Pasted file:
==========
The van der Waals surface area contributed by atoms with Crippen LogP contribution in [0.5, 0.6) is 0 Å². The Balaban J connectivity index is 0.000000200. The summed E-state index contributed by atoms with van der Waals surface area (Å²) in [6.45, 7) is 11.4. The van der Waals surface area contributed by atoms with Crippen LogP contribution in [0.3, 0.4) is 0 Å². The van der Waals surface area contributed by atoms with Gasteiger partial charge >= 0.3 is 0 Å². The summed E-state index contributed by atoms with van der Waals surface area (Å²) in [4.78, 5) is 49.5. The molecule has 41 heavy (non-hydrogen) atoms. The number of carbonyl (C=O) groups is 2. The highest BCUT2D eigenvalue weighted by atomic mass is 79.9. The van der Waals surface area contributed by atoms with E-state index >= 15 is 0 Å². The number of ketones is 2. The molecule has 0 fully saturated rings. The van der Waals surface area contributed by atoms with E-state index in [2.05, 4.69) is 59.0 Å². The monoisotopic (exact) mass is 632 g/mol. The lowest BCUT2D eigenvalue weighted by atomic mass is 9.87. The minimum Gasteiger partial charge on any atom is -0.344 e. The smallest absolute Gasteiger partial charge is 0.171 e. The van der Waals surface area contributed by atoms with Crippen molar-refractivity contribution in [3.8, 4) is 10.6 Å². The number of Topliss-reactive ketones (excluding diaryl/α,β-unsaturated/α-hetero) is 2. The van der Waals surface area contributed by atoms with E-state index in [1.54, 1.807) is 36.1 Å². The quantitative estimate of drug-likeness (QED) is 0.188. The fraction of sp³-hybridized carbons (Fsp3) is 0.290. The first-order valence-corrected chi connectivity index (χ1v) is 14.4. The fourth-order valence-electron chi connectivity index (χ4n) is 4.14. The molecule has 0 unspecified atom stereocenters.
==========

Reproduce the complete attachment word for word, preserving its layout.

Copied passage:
The van der Waals surface area contributed by atoms with Crippen LogP contribution in [0.5, 0.6) is 0 Å². The Balaban J connectivity index is 0.000000200. The summed E-state index contributed by atoms with van der Waals surface area (Å²) in [6.45, 7) is 11.4. The van der Waals surface area contributed by atoms with Crippen LogP contribution in [0.3, 0.4) is 0 Å². The van der Waals surface area contributed by atoms with Gasteiger partial charge >= 0.3 is 0 Å². The summed E-state index contributed by atoms with van der Waals surface area (Å²) in [4.78, 5) is 49.5. The molecule has 41 heavy (non-hydrogen) atoms. The number of carbonyl (C=O) groups is 2. The highest BCUT2D eigenvalue weighted by atomic mass is 79.9. The van der Waals surface area contributed by atoms with E-state index >= 15 is 0 Å². The number of ketones is 2. The molecule has 0 fully saturated rings. The van der Waals surface area contributed by atoms with E-state index in [2.05, 4.69) is 59.0 Å². The monoisotopic (exact) mass is 632 g/mol. The lowest BCUT2D eigenvalue weighted by atomic mass is 9.87. The minimum Gasteiger partial charge on any atom is -0.344 e. The smallest absolute Gasteiger partial charge is 0.171 e. The van der Waals surface area contributed by atoms with Crippen molar-refractivity contribution in [3.8, 4) is 10.6 Å². The number of Topliss-reactive ketones (excluding diaryl/α,β-unsaturated/α-hetero) is 2. The van der Waals surface area contributed by atoms with E-state index in [1.54, 1.807) is 36.1 Å². The quantitative estimate of drug-likeness (QED) is 0.188. The fraction of sp³-hybridized carbons (Fsp3) is 0.290. The first-order valence-corrected chi connectivity index (χ1v) is 14.4. The fourth-order valence-electron chi connectivity index (χ4n) is 4.14. The molecule has 0 unspecified atom stereocenters.